But then Michael came again.

You have heard, of course, of the old woman that Michael encountered on the road. This old woman told him not to drink the wine we would give him, the wine that would drug him so that he would sleep soundly through the night. This old woman gave him an invisibility cloak so that he could steal after us unseen.

Who was this old woman? Why, the Sea-Witch, of course.

And so it was that Michael, now a soldier, disillusioned with the world, wounded, but still incomparably kind and handsome, came to our castle. When I saw him I gasped, and tried to dissuade him, but he would not be dissuaded. I prepared the wine myself, spicing it well, making sure that he drunk it. When I saw him snoring I ran my fingers through his hair and kissed his cheek. I loved him so, though he did not know it.

And then we went down the trapdoor.

Lina heard him, though I paid no attention to her. She felt him step upon her cloak; she heard the crack as he broke off the branches that he would present to the king. She felt the extra weight in her swan boat.

We all danced with the princes that night, though my heart was not in it. But I was determined to have a good time, and so I placed a smile on my face, and made my heart merry. I danced with my suitors and smiled at them, wheeled about in my dress of fine cloth-of-gold. I drank rich wine and tasted of the sweetmeats and delicacies. My face was a mask of delight, when all that I truly desired was to remain with Michael.

He saw me, and he hated.

How could I have known that he watched me, beneath his invisible cloak? He saw my gay countenance, my smiling face; he saw me and he judged. He judged me false, thought me a liar, thought that I had toyed with him when in truth my love for him was the purest feeling I had ever known. He thought me a liar and his eyes bored into mine. I felt uncomfortable, even watched, but dismissed the idea that anyone could have followed us. I knew it was impossible. I knew.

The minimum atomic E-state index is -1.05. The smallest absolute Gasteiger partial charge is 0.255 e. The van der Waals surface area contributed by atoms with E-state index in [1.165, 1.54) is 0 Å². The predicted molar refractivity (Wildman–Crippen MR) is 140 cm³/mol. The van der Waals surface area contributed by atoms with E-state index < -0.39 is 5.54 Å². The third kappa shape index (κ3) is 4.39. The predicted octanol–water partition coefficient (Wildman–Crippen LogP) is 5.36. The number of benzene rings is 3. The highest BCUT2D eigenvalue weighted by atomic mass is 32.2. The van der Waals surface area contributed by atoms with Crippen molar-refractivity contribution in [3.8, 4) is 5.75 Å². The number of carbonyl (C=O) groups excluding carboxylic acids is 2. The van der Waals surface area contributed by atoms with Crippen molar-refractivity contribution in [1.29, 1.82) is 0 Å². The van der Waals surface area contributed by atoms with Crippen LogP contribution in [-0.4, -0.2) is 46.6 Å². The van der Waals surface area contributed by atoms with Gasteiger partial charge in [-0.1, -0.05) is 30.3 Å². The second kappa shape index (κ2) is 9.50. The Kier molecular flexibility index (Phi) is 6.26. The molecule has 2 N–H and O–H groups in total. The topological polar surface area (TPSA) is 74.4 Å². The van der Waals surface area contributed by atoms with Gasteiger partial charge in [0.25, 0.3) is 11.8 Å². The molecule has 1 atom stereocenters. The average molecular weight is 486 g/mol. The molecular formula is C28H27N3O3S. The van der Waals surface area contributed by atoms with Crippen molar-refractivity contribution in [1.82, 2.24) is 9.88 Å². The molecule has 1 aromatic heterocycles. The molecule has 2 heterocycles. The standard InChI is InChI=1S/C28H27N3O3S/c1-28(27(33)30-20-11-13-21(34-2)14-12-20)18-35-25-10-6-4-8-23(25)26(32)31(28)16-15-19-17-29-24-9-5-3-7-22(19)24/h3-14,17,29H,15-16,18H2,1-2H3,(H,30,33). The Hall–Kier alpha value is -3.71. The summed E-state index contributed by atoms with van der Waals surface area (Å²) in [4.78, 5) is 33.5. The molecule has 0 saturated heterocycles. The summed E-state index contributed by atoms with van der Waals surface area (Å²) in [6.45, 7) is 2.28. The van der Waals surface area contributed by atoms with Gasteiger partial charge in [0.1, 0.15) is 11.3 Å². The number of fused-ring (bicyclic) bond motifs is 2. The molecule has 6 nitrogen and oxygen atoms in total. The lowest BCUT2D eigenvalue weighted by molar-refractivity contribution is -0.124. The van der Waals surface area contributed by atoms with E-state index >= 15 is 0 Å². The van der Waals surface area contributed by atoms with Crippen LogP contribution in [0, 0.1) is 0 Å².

His hatred should have frozen my blood, I should have felt it, I did feel it…but I would not admit it to myself. I knew that something was amiss, but I did not know what it was.

I did notice the missing goblet. But I could not imagine who could have taken it.

It was in the morning, when we were summoned to the court, that I realized my mistake. There Michael stood, and his eyes hated mine, did not even look into mine. He presented my father with the three twigs from the three woods, and then with the goblet from our table. He named Lina as his desired bride.

I wanted to die.

I realized, then, exactly what he had seen, exactly how I had undone my own happiness- all this planned by the Sea-Witch, the vile Sea-Witch who was my tormenter! I wanted to kill her; I wanted to die. I wanted to tell Michael the truth.

I tried. I tried to explain to Michael about our mother, our cruel, treacherous, vindictive mother, to explain why I had found this alternate reality, this place where we would not need to suffer her angry glances, her barbed words. Uncertainty flooded his eyes. He promised me that he would look into it.